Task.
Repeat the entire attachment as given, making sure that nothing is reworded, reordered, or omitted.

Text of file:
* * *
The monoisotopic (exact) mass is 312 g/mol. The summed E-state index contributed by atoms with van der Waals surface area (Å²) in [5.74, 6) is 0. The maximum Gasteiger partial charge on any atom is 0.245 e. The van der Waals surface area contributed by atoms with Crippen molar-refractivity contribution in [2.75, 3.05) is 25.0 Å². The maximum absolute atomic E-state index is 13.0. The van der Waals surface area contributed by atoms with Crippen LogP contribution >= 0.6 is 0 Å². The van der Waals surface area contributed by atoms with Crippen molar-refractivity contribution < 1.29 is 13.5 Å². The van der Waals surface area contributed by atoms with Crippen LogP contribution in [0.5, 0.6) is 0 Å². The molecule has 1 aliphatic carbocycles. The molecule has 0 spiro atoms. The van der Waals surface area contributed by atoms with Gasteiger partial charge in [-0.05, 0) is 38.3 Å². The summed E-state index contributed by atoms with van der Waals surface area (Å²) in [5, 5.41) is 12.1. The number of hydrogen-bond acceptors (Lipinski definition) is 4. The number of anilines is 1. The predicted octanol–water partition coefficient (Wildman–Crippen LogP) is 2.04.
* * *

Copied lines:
The monoisotopic (exact) mass is 312 g/mol. The summed E-state index contributed by atoms with van der Waals surface area (Å²) in [5.74, 6) is 0. The maximum Gasteiger partial charge on any atom is 0.245 e. The van der Waals surface area contributed by atoms with Crippen molar-refractivity contribution in [2.75, 3.05) is 25.0 Å². The maximum absolute atomic E-state index is 13.0. The van der Waals surface area contributed by atoms with Crippen LogP contribution >= 0.6 is 0 Å². The van der Waals surface area contributed by atoms with Crippen molar-refractivity contribution < 1.29 is 13.5 Å². The van der Waals surface area contributed by atoms with Crippen LogP contribution in [0.5, 0.6) is 0 Å². The molecule has 1 aliphatic carbocycles. The molecule has 0 spiro atoms. The van der Waals surface area contributed by atoms with Gasteiger partial charge in [-0.05, 0) is 38.3 Å². The summed E-state index contributed by atoms with van der Waals surface area (Å²) in [5, 5.41) is 12.1. The number of hydrogen-bond acceptors (Lipinski definition) is 4. The number of anilines is 1. The predicted octanol–water partition coefficient (Wildman–Crippen LogP) is 2.04.